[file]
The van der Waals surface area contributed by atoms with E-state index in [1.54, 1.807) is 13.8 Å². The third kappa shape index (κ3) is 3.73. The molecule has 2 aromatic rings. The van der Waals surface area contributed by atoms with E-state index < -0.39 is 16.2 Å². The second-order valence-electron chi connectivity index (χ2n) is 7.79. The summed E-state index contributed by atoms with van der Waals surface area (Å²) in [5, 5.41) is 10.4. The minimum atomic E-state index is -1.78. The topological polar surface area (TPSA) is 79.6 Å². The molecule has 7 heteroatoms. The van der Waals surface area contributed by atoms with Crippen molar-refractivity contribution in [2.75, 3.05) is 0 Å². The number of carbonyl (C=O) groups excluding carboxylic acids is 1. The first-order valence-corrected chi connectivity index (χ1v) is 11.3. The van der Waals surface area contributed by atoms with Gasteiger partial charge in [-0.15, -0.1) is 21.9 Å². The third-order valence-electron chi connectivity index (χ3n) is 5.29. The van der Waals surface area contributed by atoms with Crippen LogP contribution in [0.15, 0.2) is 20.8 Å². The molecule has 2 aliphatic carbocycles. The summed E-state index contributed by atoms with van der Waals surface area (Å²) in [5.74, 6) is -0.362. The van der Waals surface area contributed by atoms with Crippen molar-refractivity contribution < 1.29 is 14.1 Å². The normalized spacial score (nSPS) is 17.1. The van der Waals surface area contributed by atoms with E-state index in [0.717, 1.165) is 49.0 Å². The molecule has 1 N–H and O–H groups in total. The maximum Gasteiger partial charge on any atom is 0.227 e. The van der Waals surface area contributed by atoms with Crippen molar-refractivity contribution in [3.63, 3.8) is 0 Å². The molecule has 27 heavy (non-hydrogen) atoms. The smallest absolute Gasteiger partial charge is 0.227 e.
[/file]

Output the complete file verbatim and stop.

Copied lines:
The van der Waals surface area contributed by atoms with E-state index in [1.54, 1.807) is 13.8 Å². The third kappa shape index (κ3) is 3.73. The molecule has 2 aromatic rings. The van der Waals surface area contributed by atoms with E-state index < -0.39 is 16.2 Å². The second-order valence-electron chi connectivity index (χ2n) is 7.79. The summed E-state index contributed by atoms with van der Waals surface area (Å²) in [5, 5.41) is 10.4. The minimum atomic E-state index is -1.78. The topological polar surface area (TPSA) is 79.6 Å². The molecule has 7 heteroatoms. The van der Waals surface area contributed by atoms with Crippen molar-refractivity contribution in [2.75, 3.05) is 0 Å². The number of carbonyl (C=O) groups excluding carboxylic acids is 1. The first-order valence-corrected chi connectivity index (χ1v) is 11.3. The van der Waals surface area contributed by atoms with Gasteiger partial charge in [-0.15, -0.1) is 21.9 Å². The third-order valence-electron chi connectivity index (χ3n) is 5.29. The van der Waals surface area contributed by atoms with Crippen LogP contribution in [0.15, 0.2) is 20.8 Å². The molecule has 2 aliphatic carbocycles. The summed E-state index contributed by atoms with van der Waals surface area (Å²) in [5.74, 6) is -0.362. The van der Waals surface area contributed by atoms with Crippen molar-refractivity contribution < 1.29 is 14.1 Å². The normalized spacial score (nSPS) is 17.1. The van der Waals surface area contributed by atoms with E-state index in [0.717, 1.165) is 49.0 Å². The molecule has 1 N–H and O–H groups in total. The maximum Gasteiger partial charge on any atom is 0.227 e. The van der Waals surface area contributed by atoms with Crippen molar-refractivity contribution in [3.63, 3.8) is 0 Å². The molecule has 27 heavy (non-hydrogen) atoms. The smallest absolute Gasteiger partial charge is 0.227 e.